Caution: Curator Cattle Call
Damien Hirst, her first choice, wasn't available, so artist Sophie Calle placed an ad seeking an unconventional (or at least unpredictable) choice to curate her installation in the French pavilion at the next Venice Biennale:
Traditionally, it's the curator's job to choose the artist. And placing a want ad in a newspaper is not the typical way of finding one. Of course, when the artist is Sophie Calle, one must expect the unexpected. As Le Monde's Michel Guerrin reports, last week Calle discreetly submitted an announcement to the newspaper. But unlike those seeking an apartment or a new employee, Calle is looking for someone to curate her show in the French pavilion at the next Venice Biennale.The link above is live, so if you're interested, go for it. Although, the warning should be taken quite seriously, I'd venture, given Calle's other famous piece in Venice where she posed as a chambermaid in a Venetian hotel in order to :
Guerrin quotes the ad in full: "Sophie Calle, artist selected to represent France at the 52nd Venice Biennale, looking for enthusiastic candidate for the position of exhibition curator. References required. Pay to be negotiated. Command of English desired. Send a CV and a cover letter to: email@example.com."
As one may gather from the announcement, hopeful candidates would be sending their applications to Calle's gallerist in Paris, Emmanuel Perrotin. According to Guerrin, Calle originally asked Damien Hirst to do the honors. But when Hirst refused, a friend apparently gave her the idea of placing an ad in the paper (a version of the advertisement also appears on page 230 of the Summer 2006 issue of Artforum.)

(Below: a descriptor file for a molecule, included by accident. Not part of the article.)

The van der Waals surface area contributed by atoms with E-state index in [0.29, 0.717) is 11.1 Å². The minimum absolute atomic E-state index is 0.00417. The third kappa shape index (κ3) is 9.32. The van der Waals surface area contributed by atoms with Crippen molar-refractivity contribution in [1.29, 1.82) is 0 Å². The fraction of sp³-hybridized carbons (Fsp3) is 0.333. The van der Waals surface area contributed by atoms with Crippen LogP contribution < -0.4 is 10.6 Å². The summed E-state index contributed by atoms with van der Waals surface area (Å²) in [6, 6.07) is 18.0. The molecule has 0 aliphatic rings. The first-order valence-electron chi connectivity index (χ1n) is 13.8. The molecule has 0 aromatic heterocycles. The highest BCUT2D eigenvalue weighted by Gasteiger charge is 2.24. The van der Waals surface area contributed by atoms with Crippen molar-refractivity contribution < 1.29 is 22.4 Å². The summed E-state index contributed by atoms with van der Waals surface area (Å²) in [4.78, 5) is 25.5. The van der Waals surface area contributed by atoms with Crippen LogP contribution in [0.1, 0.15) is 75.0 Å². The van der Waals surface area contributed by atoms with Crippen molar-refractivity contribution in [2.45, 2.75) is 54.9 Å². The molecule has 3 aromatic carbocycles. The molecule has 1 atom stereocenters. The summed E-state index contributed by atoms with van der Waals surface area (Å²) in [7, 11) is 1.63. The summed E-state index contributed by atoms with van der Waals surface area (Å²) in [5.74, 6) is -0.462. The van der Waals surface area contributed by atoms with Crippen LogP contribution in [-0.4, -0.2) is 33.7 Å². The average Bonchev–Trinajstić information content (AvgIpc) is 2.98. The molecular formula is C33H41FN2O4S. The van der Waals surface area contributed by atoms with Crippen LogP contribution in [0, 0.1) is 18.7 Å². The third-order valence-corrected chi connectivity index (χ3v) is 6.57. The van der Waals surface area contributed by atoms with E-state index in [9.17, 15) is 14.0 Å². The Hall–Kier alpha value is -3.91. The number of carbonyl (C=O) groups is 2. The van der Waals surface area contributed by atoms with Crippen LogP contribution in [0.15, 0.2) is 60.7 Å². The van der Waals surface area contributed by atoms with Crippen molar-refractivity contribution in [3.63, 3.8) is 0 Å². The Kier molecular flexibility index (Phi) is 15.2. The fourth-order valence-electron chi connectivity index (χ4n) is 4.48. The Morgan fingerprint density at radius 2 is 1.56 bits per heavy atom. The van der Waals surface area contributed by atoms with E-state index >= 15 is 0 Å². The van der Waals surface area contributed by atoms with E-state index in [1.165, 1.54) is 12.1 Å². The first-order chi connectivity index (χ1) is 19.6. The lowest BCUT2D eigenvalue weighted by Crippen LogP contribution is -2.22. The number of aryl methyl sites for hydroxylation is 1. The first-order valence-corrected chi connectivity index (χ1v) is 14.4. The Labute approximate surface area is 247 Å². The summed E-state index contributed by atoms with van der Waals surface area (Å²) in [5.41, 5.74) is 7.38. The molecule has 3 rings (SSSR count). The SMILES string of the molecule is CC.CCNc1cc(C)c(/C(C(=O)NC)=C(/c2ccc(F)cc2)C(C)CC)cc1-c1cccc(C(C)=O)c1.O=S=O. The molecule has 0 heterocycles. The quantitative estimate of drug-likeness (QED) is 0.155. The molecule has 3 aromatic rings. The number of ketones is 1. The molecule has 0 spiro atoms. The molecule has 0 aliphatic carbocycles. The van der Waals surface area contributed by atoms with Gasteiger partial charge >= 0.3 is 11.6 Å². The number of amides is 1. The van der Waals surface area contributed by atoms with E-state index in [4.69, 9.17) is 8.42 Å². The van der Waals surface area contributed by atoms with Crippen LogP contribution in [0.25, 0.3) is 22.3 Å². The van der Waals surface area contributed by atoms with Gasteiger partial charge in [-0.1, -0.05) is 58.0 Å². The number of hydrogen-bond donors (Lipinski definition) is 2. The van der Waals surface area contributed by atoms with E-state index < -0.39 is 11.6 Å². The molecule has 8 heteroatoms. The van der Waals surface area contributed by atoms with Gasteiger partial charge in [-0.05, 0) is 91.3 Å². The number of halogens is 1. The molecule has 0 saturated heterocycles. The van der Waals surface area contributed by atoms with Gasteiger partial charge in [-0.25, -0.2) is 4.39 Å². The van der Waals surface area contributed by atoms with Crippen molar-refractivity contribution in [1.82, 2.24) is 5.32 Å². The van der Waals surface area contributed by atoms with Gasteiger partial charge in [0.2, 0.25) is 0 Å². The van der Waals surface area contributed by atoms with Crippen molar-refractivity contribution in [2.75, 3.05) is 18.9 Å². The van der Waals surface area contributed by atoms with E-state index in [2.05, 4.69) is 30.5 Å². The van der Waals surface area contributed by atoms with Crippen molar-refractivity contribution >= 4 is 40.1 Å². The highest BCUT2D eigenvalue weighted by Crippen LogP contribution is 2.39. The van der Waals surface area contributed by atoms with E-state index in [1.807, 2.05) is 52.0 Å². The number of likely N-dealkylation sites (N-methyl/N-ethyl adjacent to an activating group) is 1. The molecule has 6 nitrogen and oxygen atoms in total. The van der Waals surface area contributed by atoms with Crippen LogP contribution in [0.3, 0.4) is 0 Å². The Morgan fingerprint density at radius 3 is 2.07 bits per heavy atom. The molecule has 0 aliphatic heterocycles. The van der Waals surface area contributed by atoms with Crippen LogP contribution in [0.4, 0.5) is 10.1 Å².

Guerrin insists that the ad is serious and that the artist's request should be taken "à la lettre [at its word]." "[Calle] likes to put herself in danger by setting up scenarios which she does not completely control," writes Guerrin. This approach allows Calle "to produce works whose content and breadth cannot be expected from the outset." Given Calle's reputation, potential curatorial candidates may themselves be in for a few surprises.
...investigate the lives of strangers through their possessions and habits. In the guests’ absence, she photographed opened luggage, laundry, contents of bathrooms, and even trashcans, noting details gleaned from diaries, letters, and so on. Each of the twelve works in the series (one for each room Calle was assigned to clean) consists of a grid of photographs shown alongside a larger image of the hotel room’s bed, which is above a text written by the artist. Freely combining fact and conjecture, the texts include quotes and details from the documents Calle read as well as her own interpretations of the people whose privacy she playfully—and almost criminally—invaded.Lord only knows what Ms. Calle might have in mind for the curator selected.